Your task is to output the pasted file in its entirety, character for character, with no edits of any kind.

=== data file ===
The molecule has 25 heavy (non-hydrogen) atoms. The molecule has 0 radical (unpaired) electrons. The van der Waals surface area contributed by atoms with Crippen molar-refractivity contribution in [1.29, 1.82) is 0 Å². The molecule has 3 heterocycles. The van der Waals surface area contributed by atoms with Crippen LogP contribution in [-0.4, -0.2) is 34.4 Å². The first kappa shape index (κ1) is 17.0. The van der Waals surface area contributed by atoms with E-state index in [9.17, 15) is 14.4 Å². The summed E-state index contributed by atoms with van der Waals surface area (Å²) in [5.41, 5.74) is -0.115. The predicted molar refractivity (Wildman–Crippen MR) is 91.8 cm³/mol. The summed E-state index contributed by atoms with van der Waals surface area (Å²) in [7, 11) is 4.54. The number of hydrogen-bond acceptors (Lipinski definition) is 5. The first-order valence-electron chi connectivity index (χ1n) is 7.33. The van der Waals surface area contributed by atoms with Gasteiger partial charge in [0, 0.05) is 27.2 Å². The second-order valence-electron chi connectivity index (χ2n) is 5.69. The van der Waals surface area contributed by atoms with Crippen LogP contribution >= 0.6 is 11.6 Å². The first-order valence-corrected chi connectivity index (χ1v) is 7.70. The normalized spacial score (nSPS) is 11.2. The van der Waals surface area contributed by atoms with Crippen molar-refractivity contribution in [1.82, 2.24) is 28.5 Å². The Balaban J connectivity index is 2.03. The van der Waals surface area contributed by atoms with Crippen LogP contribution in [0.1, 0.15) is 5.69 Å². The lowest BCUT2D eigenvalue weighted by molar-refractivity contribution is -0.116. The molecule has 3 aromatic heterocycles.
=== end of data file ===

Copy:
The molecule has 25 heavy (non-hydrogen) atoms. The molecule has 0 radical (unpaired) electrons. The van der Waals surface area contributed by atoms with Crippen molar-refractivity contribution in [1.29, 1.82) is 0 Å². The molecule has 3 heterocycles. The van der Waals surface area contributed by atoms with Crippen LogP contribution in [-0.4, -0.2) is 34.4 Å². The first kappa shape index (κ1) is 17.0. The van der Waals surface area contributed by atoms with E-state index in [9.17, 15) is 14.4 Å². The summed E-state index contributed by atoms with van der Waals surface area (Å²) in [5.41, 5.74) is -0.115. The predicted molar refractivity (Wildman–Crippen MR) is 91.8 cm³/mol. The summed E-state index contributed by atoms with van der Waals surface area (Å²) in [7, 11) is 4.54. The number of hydrogen-bond acceptors (Lipinski definition) is 5. The first-order valence-electron chi connectivity index (χ1n) is 7.33. The van der Waals surface area contributed by atoms with Gasteiger partial charge in [0, 0.05) is 27.2 Å². The second-order valence-electron chi connectivity index (χ2n) is 5.69. The van der Waals surface area contributed by atoms with Crippen LogP contribution >= 0.6 is 11.6 Å². The first-order valence-corrected chi connectivity index (χ1v) is 7.70. The normalized spacial score (nSPS) is 11.2. The van der Waals surface area contributed by atoms with Crippen molar-refractivity contribution in [1.82, 2.24) is 28.5 Å². The Balaban J connectivity index is 2.03. The van der Waals surface area contributed by atoms with Crippen LogP contribution in [0.1, 0.15) is 5.69 Å². The lowest BCUT2D eigenvalue weighted by molar-refractivity contribution is -0.116. The molecule has 3 aromatic heterocycles.